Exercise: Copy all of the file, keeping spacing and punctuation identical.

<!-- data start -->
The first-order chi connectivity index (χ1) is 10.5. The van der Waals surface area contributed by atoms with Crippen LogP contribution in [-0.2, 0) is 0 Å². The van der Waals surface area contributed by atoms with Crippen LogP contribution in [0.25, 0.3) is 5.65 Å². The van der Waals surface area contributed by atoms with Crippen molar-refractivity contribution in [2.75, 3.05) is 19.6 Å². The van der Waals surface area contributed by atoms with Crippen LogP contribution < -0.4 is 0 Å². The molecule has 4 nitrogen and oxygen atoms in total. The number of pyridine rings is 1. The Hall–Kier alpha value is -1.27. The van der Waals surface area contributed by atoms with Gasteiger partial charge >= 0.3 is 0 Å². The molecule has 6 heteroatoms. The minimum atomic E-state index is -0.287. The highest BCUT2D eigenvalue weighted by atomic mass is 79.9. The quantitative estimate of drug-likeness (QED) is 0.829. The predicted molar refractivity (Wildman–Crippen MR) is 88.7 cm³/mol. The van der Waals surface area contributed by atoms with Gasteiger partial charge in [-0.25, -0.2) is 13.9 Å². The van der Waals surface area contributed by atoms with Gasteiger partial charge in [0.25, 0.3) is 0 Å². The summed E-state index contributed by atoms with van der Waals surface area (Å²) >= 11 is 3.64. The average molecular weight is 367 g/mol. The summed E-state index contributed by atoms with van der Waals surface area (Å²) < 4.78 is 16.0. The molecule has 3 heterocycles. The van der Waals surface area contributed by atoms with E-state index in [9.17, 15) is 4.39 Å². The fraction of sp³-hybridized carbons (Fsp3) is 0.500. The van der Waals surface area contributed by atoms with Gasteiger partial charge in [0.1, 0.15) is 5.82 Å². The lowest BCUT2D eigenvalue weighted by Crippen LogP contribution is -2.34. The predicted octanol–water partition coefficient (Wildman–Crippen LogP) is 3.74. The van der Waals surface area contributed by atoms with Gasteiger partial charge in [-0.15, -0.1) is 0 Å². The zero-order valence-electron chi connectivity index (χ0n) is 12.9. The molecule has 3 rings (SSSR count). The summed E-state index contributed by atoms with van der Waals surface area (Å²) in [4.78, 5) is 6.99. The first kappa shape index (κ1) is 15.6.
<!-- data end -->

The first-order chi connectivity index (χ1) is 10.5. The van der Waals surface area contributed by atoms with Crippen LogP contribution in [-0.2, 0) is 0 Å². The van der Waals surface area contributed by atoms with Crippen LogP contribution in [0.25, 0.3) is 5.65 Å². The van der Waals surface area contributed by atoms with Crippen molar-refractivity contribution in [2.75, 3.05) is 19.6 Å². The van der Waals surface area contributed by atoms with Crippen LogP contribution < -0.4 is 0 Å². The molecule has 4 nitrogen and oxygen atoms in total. The number of pyridine rings is 1. The Hall–Kier alpha value is -1.27. The van der Waals surface area contributed by atoms with Gasteiger partial charge >= 0.3 is 0 Å². The molecule has 6 heteroatoms. The minimum atomic E-state index is -0.287. The highest BCUT2D eigenvalue weighted by atomic mass is 79.9. The quantitative estimate of drug-likeness (QED) is 0.829. The predicted molar refractivity (Wildman–Crippen MR) is 88.7 cm³/mol. The van der Waals surface area contributed by atoms with Gasteiger partial charge in [-0.25, -0.2) is 13.9 Å². The van der Waals surface area contributed by atoms with Gasteiger partial charge in [0.25, 0.3) is 0 Å². The summed E-state index contributed by atoms with van der Waals surface area (Å²) >= 11 is 3.64. The average molecular weight is 367 g/mol. The summed E-state index contributed by atoms with van der Waals surface area (Å²) < 4.78 is 16.0. The molecule has 3 heterocycles. The van der Waals surface area contributed by atoms with E-state index in [9.17, 15) is 4.39 Å². The fraction of sp³-hybridized carbons (Fsp3) is 0.500. The van der Waals surface area contributed by atoms with Gasteiger partial charge in [0.1, 0.15) is 5.82 Å². The lowest BCUT2D eigenvalue weighted by Crippen LogP contribution is -2.34. The predicted octanol–water partition coefficient (Wildman–Crippen LogP) is 3.74. The van der Waals surface area contributed by atoms with Gasteiger partial charge in [-0.15, -0.1) is 0 Å². The zero-order valence-electron chi connectivity index (χ0n) is 12.9. The molecule has 3 rings (SSSR count). The summed E-state index contributed by atoms with van der Waals surface area (Å²) in [4.78, 5) is 6.99. The first kappa shape index (κ1) is 15.6.